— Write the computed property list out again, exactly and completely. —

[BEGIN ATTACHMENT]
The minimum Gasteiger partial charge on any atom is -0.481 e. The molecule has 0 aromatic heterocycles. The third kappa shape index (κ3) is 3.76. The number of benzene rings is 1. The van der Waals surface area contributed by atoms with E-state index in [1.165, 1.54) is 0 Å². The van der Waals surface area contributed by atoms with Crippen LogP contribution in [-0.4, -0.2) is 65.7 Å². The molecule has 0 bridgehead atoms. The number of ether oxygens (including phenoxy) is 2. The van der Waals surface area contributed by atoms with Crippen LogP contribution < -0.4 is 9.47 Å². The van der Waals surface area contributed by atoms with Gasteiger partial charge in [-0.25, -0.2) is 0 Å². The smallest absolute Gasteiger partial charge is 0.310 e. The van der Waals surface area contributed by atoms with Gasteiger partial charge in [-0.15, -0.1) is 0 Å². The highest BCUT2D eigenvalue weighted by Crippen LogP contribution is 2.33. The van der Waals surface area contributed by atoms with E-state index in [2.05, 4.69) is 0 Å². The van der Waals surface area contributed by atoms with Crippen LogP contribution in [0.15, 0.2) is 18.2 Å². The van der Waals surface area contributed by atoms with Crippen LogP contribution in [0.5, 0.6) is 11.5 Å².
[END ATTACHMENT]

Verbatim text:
The minimum Gasteiger partial charge on any atom is -0.481 e. The molecule has 0 aromatic heterocycles. The third kappa shape index (κ3) is 3.76. The number of benzene rings is 1. The van der Waals surface area contributed by atoms with E-state index in [1.165, 1.54) is 0 Å². The van der Waals surface area contributed by atoms with Crippen LogP contribution in [-0.4, -0.2) is 65.7 Å². The molecule has 0 bridgehead atoms. The number of ether oxygens (including phenoxy) is 2. The van der Waals surface area contributed by atoms with Crippen LogP contribution < -0.4 is 9.47 Å². The van der Waals surface area contributed by atoms with Gasteiger partial charge in [-0.25, -0.2) is 0 Å². The smallest absolute Gasteiger partial charge is 0.310 e. The van der Waals surface area contributed by atoms with Gasteiger partial charge in [-0.15, -0.1) is 0 Å². The highest BCUT2D eigenvalue weighted by Crippen LogP contribution is 2.33. The van der Waals surface area contributed by atoms with E-state index in [2.05, 4.69) is 0 Å². The van der Waals surface area contributed by atoms with Crippen LogP contribution in [0.15, 0.2) is 18.2 Å². The van der Waals surface area contributed by atoms with Crippen LogP contribution in [0.5, 0.6) is 11.5 Å².